Actor and comedian D.L. Hughley says he's not surprised that it took President Donald Trump two days to condemn white supremacists, stating that the president comes from a racist family (video below).
Hughley was interviewed by TMZ on Aug. 14. Asked why Trump hesitated before condemning racism following the deadly protests in Charlottesville, Virginia, Hughley said simply: "Because he's a racist."
"In the '70s he was sued by the federal government under a public administration for discriminating against black people," Hughley said. " ... His whole campaign against Barack Obama as a birther was on the premise that he didn't belong here."
"To me, he was more vocal about [NFL quarterback] Colin Kaepernick's silent protest than he was about neo-Nazis. That tells you everything you need to know."
Hughley also brought the president's father, Fred Trump, into the discussion: "Donald Trump's father, in 1927, was arrested at a KKK rally," Hughley said. "So to him Charlottesville isn't appalling -- it's familiar."
The Independent reports that the incident took place on Memorial Day, when the Italian fascist movement and KKK were violently confronted by anti-fascists in the Bronx. At the same time, around 1,000 KKK members held a demonstration in Queens, resulting in a brawl and the arrest of seven people. Fred Trump was reportedly among those taken into custody.
The president has emphatically denied that his father was involved in the rally, dismissing the story as "ridiculous."
"He was never arrested. He has nothing to do with this. This never happened. This is nonsense and it never happened," then-candidate Trump told Daily Mail in 2016. "This never happened. Never took place. He was never arrested, never convicted, never even charged. It's a completely false, ridiculous story. He was never there. It never happened. Never took place."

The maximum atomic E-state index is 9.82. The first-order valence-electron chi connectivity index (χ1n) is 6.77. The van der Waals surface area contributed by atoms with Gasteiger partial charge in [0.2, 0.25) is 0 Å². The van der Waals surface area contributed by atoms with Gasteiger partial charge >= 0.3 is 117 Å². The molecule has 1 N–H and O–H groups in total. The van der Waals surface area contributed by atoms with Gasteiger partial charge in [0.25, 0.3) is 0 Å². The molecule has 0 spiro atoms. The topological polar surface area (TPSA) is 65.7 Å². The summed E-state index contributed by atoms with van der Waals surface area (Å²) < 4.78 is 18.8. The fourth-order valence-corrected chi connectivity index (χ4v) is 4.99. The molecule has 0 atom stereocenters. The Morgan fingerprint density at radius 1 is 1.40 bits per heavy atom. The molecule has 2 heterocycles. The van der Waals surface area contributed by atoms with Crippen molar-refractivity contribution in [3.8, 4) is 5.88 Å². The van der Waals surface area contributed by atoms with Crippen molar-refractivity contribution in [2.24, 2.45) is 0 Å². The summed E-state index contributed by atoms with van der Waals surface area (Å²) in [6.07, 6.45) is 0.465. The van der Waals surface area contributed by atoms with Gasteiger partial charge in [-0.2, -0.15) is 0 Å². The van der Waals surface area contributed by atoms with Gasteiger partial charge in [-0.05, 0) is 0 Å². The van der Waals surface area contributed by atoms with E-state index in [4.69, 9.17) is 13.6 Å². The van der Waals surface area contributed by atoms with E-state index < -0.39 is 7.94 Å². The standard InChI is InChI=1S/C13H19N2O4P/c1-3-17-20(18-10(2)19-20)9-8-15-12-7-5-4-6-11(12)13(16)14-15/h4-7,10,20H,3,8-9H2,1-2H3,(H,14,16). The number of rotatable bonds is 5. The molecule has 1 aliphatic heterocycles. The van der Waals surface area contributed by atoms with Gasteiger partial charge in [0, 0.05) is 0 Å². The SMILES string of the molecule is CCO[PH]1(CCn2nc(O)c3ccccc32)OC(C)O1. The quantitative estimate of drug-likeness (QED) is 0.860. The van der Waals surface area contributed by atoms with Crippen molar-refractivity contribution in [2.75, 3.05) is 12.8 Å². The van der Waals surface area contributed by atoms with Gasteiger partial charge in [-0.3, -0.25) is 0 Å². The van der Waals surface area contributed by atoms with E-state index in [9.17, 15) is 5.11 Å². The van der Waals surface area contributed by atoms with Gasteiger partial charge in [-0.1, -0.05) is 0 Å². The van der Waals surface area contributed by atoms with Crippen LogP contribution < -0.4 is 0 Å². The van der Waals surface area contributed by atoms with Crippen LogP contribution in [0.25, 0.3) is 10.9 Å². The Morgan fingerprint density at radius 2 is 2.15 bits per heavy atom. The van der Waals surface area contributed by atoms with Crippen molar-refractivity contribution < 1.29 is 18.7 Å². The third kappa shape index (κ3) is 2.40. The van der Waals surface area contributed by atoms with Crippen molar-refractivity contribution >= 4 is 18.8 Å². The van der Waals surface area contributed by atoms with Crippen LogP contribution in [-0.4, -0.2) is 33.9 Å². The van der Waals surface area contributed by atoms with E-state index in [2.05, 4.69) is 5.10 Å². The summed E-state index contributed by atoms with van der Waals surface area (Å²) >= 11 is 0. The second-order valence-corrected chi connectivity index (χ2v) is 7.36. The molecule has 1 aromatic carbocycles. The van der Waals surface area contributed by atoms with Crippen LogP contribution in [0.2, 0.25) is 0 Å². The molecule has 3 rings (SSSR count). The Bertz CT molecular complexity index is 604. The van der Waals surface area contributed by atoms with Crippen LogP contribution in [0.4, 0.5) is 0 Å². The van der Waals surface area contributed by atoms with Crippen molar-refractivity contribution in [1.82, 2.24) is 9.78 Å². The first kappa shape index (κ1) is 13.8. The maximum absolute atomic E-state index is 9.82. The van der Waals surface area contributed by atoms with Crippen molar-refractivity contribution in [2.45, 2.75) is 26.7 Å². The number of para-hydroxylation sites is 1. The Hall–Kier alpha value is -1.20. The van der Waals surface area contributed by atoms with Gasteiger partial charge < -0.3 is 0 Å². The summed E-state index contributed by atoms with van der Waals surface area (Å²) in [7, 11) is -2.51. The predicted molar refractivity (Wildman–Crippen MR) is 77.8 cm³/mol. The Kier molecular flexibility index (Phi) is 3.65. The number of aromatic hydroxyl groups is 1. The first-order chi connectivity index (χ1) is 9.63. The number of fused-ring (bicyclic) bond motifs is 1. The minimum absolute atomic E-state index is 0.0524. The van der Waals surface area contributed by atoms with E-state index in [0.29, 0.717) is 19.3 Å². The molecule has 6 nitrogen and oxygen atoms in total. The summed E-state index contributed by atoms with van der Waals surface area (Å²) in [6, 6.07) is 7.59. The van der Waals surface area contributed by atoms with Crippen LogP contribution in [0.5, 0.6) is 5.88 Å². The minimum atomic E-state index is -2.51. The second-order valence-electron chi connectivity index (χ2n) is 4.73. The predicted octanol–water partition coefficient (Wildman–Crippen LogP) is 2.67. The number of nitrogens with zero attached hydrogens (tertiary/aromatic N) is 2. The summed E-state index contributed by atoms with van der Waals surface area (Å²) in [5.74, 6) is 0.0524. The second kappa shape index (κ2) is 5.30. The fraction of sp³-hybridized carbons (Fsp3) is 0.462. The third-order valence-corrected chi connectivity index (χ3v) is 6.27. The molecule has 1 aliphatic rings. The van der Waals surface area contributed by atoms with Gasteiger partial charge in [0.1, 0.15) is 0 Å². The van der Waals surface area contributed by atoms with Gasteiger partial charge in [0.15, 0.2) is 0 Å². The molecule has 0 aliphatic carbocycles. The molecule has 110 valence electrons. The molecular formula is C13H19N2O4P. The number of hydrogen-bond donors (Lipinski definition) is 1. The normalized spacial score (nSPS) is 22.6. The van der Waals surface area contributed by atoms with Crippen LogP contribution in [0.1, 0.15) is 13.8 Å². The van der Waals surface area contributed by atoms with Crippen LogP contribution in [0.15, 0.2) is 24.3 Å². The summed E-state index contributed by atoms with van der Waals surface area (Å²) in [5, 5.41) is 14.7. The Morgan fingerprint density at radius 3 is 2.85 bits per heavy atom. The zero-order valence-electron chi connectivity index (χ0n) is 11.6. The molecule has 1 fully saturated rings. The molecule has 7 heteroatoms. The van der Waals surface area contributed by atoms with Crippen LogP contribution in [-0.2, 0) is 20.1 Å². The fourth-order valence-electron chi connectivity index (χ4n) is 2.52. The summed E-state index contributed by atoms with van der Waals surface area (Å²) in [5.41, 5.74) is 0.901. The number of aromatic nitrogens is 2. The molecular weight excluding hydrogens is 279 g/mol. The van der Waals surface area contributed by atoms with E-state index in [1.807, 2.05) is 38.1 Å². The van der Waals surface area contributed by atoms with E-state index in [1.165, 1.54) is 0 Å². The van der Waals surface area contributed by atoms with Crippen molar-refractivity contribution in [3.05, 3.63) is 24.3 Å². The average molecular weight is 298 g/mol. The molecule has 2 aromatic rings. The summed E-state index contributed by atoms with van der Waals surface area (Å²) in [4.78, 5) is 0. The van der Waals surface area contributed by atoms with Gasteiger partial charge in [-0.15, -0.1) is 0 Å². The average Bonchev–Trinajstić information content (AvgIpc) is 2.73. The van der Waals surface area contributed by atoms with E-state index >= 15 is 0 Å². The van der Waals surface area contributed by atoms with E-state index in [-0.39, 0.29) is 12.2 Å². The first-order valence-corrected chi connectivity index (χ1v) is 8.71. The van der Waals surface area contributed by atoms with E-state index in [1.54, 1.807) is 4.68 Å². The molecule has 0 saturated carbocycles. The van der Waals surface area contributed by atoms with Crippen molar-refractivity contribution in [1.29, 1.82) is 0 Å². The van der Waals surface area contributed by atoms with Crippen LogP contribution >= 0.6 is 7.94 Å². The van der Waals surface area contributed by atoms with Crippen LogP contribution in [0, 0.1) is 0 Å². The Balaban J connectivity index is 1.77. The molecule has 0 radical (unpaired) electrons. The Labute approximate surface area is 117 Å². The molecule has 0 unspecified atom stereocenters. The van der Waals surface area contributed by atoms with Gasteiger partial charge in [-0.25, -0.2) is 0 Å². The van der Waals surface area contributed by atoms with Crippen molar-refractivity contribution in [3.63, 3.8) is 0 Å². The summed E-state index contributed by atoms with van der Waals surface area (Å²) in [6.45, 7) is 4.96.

In the TMZ interview, Hughley went on to say that he is more concerned about the people who voted Trump into office than he is about Trump himself: "The question is not what Donald Trump is," he said. "It's what people who call themselves decent people are. They knew all of this [about Trump's past] and they accepted him anyway."
"America has to decide what it is," he continued. "This is my father's America. If Martin Luther King [Jr.] came back it would look exactly like he left it. I'm not saying we haven’t made great strides but I am saying this: if you elect a president who you knew was capable of this … you're complicit. We know Donald Trump is a racist, the question is what are you?"
After remarks on Aug. 12 that were criticized by Democrats and Republicans alike for being too tepid, Trump explicitly rebuked white supremacists in a statement delivered from the White House on Aug. 14.
"Racism is evil," he said, according to NPR. "And those who cause violence in its name are criminals and thugs, including the KKK, neo-Nazis, white supremacists and other hate groups that are repugnant to everything we hold dear as Americans. We are a nation founded on the truth that all of us are created equal. We are equal in the eyes of our creator. We are equal under the law. And we are equal under our Constitution."